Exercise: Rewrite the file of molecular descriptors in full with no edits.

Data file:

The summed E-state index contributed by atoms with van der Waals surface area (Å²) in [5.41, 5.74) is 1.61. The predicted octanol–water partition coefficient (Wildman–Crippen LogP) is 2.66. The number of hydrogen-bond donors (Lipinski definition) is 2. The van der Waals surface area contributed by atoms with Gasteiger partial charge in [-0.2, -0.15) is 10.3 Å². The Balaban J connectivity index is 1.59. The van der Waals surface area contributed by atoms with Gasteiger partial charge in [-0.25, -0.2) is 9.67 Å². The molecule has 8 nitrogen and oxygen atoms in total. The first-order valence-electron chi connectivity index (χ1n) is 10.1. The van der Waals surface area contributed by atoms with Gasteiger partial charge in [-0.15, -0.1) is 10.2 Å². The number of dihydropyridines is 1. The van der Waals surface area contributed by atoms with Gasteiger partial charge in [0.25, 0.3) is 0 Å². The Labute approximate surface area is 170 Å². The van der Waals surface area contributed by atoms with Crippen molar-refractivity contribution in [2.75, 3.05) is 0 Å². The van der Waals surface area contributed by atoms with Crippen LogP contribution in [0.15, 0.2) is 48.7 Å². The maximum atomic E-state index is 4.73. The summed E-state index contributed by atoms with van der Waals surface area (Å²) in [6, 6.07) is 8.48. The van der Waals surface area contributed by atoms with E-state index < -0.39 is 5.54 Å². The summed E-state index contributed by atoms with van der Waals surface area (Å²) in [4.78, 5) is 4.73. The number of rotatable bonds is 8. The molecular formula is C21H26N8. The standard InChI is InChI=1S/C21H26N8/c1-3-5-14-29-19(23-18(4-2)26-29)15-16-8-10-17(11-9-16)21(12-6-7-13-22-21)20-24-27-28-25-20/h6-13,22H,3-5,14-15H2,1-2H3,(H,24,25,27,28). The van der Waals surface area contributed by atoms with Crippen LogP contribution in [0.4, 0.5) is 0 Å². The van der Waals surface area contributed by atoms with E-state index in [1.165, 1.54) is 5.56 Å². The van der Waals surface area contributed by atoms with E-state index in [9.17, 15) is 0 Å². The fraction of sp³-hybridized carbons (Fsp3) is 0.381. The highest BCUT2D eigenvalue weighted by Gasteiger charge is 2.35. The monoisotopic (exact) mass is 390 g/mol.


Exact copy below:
The summed E-state index contributed by atoms with van der Waals surface area (Å²) in [5.41, 5.74) is 1.61. The predicted octanol–water partition coefficient (Wildman–Crippen LogP) is 2.66. The number of hydrogen-bond donors (Lipinski definition) is 2. The van der Waals surface area contributed by atoms with Gasteiger partial charge in [-0.2, -0.15) is 10.3 Å². The Balaban J connectivity index is 1.59. The van der Waals surface area contributed by atoms with Gasteiger partial charge in [-0.25, -0.2) is 9.67 Å². The molecule has 8 nitrogen and oxygen atoms in total. The first-order valence-electron chi connectivity index (χ1n) is 10.1. The van der Waals surface area contributed by atoms with Gasteiger partial charge in [-0.15, -0.1) is 10.2 Å². The number of dihydropyridines is 1. The van der Waals surface area contributed by atoms with Gasteiger partial charge in [0.25, 0.3) is 0 Å². The Labute approximate surface area is 170 Å². The van der Waals surface area contributed by atoms with Crippen molar-refractivity contribution in [2.75, 3.05) is 0 Å². The van der Waals surface area contributed by atoms with Crippen LogP contribution in [0.15, 0.2) is 48.7 Å². The maximum atomic E-state index is 4.73. The summed E-state index contributed by atoms with van der Waals surface area (Å²) in [6, 6.07) is 8.48. The van der Waals surface area contributed by atoms with E-state index < -0.39 is 5.54 Å². The summed E-state index contributed by atoms with van der Waals surface area (Å²) in [4.78, 5) is 4.73. The number of rotatable bonds is 8. The molecular formula is C21H26N8. The standard InChI is InChI=1S/C21H26N8/c1-3-5-14-29-19(23-18(4-2)26-29)15-16-8-10-17(11-9-16)21(12-6-7-13-22-21)20-24-27-28-25-20/h6-13,22H,3-5,14-15H2,1-2H3,(H,24,25,27,28). The van der Waals surface area contributed by atoms with Crippen LogP contribution in [0.4, 0.5) is 0 Å². The van der Waals surface area contributed by atoms with E-state index in [1.165, 1.54) is 5.56 Å². The van der Waals surface area contributed by atoms with E-state index in [9.17, 15) is 0 Å². The fraction of sp³-hybridized carbons (Fsp3) is 0.381. The highest BCUT2D eigenvalue weighted by Gasteiger charge is 2.35. The monoisotopic (exact) mass is 390 g/mol.